Pearlene: For Western Violence and Brief Sensuality (High and Dangerous)
In the past four years since their eponymous debut was released, Pearlene has had to endure comparisons to the likes of the Jon Spencer Blues Explosion as well as the punk-garage blues tag. But now, Reuben Glaser and company have matured like a good bottle of aged bourbon. It appears as if the members have been sitting in their woodsheds listening to their dad's old records as they consume cases of Stroh's. They're from Cincinnati but they play like a house band in the Kentucky backwoods used to smuggling moonshine. With a bit of indie cred now, they still carry enough honky tonk moxie to rock a country ass cowboy saloon like the one in Thelma and Louise. Apparently, they've had knowledge dropped on them from albums by Leon Russell, Coach Fingers and the Chess Records roster, and they barbecue it all up at a pie-eyed, shit kickin' punk rock square dance.
Imperial Teen: The Hair, the TV, the Baby & the Band (Sub Pop)
Imperial Teen sing and play like they're so much damn cooler than you, and, to some degree, they may be. Back after a five-year break, they still have a lazy pep flow on songs that sound like advertising jingles for a grocery store ("Do It Better") or show great love for The White Album ("Fallen Idol"). Comparisons to Stereolab are understandable, but where Stereolab make music for the futuristic, space age bachelor pads, Imperial Teen seductively tosses turpentine on all that to keep things stripped down. This is a heapin' helping of no-filler pop that sits easy and reigns snooty.
Femi Kuti: The Definitive Collection (Wrasse)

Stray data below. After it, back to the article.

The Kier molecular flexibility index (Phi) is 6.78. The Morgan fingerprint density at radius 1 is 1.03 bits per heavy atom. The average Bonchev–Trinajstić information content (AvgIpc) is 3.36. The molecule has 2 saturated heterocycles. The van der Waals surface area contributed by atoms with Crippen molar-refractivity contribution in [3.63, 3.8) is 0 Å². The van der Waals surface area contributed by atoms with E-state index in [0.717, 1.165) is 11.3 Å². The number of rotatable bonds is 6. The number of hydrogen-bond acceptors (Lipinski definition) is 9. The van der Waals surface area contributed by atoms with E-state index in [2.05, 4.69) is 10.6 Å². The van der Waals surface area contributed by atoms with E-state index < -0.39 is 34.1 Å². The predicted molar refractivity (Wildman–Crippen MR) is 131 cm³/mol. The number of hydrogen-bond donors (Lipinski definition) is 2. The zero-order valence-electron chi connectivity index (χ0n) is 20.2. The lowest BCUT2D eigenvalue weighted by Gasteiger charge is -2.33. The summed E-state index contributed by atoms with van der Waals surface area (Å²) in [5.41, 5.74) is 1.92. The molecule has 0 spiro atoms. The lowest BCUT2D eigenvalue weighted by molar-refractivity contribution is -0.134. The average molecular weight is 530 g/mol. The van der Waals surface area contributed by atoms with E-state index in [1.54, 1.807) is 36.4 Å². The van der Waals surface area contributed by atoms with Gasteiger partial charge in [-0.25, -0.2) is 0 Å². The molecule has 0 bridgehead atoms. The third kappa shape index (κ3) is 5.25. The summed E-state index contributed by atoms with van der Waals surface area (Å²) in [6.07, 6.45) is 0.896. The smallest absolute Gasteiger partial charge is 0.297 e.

Nepotism is not a Kuti family value. Femi may be the son of Afrobeat pioneer and legend Fela Kuti, but he has no need to depend on the family name for his success, as this retrospective testifies. Not as super polyrhythmic as his pop, Femi's Afrobeat is more saturated in heavy tribal jazz and deep, introspective bass funk. Highlights include the somber but vibrant soul of "'97," titled after the year his father passed away along with his cousin and a younger sister that had cancer and was misdiagnosed and operated on for the wrong ailment. "Traitors of Africa" throws a blunt wave of defiance in the face of early '90s Nigerian dictator General Ibrahim Bababgida and subconsciously follows in the footsteps of Fela's "Zombies" from 1977. The songs are socially conscious and amongst the most powerful is "Stop AIDS," where a slithering organ and jiggling horns back Femi up as he denounces the religious institutions in Africa for prohibiting the use of condoms as AIDS is ravaging the continent. The bridging of cultures is rich with guests such as Common, D'Angelo, Macy Gray and Mos Def. The duet with Rachid Taha on "Ala Jalkoum" is a beautiful arrangement of emotive Arab rai music and North African desert folk. Also included is a second disc of remixes mostly in the fashion of deep house and dub.
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